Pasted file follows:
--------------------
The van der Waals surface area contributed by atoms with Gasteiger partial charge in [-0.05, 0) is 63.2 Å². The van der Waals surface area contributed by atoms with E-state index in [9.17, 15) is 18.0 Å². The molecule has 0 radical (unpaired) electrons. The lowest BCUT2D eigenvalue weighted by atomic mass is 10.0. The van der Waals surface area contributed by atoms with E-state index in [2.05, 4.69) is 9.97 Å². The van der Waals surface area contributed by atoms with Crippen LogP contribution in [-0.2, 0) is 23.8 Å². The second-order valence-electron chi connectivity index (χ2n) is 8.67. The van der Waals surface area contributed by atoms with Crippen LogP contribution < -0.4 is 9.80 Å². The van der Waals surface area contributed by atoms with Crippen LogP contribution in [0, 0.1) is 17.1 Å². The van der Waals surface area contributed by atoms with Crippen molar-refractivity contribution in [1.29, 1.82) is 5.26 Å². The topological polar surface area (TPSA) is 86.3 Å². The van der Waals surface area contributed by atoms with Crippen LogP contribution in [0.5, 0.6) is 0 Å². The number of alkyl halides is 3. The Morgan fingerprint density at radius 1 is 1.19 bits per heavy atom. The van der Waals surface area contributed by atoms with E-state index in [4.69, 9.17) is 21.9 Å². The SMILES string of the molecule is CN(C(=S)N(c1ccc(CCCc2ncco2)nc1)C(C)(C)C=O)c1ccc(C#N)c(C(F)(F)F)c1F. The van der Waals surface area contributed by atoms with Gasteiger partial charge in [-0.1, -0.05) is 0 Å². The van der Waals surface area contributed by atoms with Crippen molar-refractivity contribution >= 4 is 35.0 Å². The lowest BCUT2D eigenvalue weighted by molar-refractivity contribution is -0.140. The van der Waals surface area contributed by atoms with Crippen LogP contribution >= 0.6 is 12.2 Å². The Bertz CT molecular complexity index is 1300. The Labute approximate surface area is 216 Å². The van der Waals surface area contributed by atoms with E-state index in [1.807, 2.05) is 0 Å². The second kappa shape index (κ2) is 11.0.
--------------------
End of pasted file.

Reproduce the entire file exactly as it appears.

The van der Waals surface area contributed by atoms with Gasteiger partial charge in [-0.05, 0) is 63.2 Å². The van der Waals surface area contributed by atoms with E-state index in [9.17, 15) is 18.0 Å². The molecule has 0 radical (unpaired) electrons. The lowest BCUT2D eigenvalue weighted by atomic mass is 10.0. The van der Waals surface area contributed by atoms with E-state index in [2.05, 4.69) is 9.97 Å². The van der Waals surface area contributed by atoms with Crippen LogP contribution in [-0.2, 0) is 23.8 Å². The second-order valence-electron chi connectivity index (χ2n) is 8.67. The van der Waals surface area contributed by atoms with Crippen LogP contribution < -0.4 is 9.80 Å². The van der Waals surface area contributed by atoms with Crippen LogP contribution in [0, 0.1) is 17.1 Å². The van der Waals surface area contributed by atoms with Crippen molar-refractivity contribution in [1.29, 1.82) is 5.26 Å². The topological polar surface area (TPSA) is 86.3 Å². The van der Waals surface area contributed by atoms with Crippen LogP contribution in [0.5, 0.6) is 0 Å². The number of alkyl halides is 3. The Morgan fingerprint density at radius 1 is 1.19 bits per heavy atom. The van der Waals surface area contributed by atoms with E-state index in [4.69, 9.17) is 21.9 Å². The SMILES string of the molecule is CN(C(=S)N(c1ccc(CCCc2ncco2)nc1)C(C)(C)C=O)c1ccc(C#N)c(C(F)(F)F)c1F. The van der Waals surface area contributed by atoms with Gasteiger partial charge in [-0.1, -0.05) is 0 Å². The van der Waals surface area contributed by atoms with Crippen molar-refractivity contribution >= 4 is 35.0 Å². The lowest BCUT2D eigenvalue weighted by molar-refractivity contribution is -0.140. The van der Waals surface area contributed by atoms with Crippen LogP contribution >= 0.6 is 12.2 Å². The Bertz CT molecular complexity index is 1300. The Labute approximate surface area is 216 Å². The van der Waals surface area contributed by atoms with E-state index in [1.807, 2.05) is 0 Å². The second kappa shape index (κ2) is 11.0.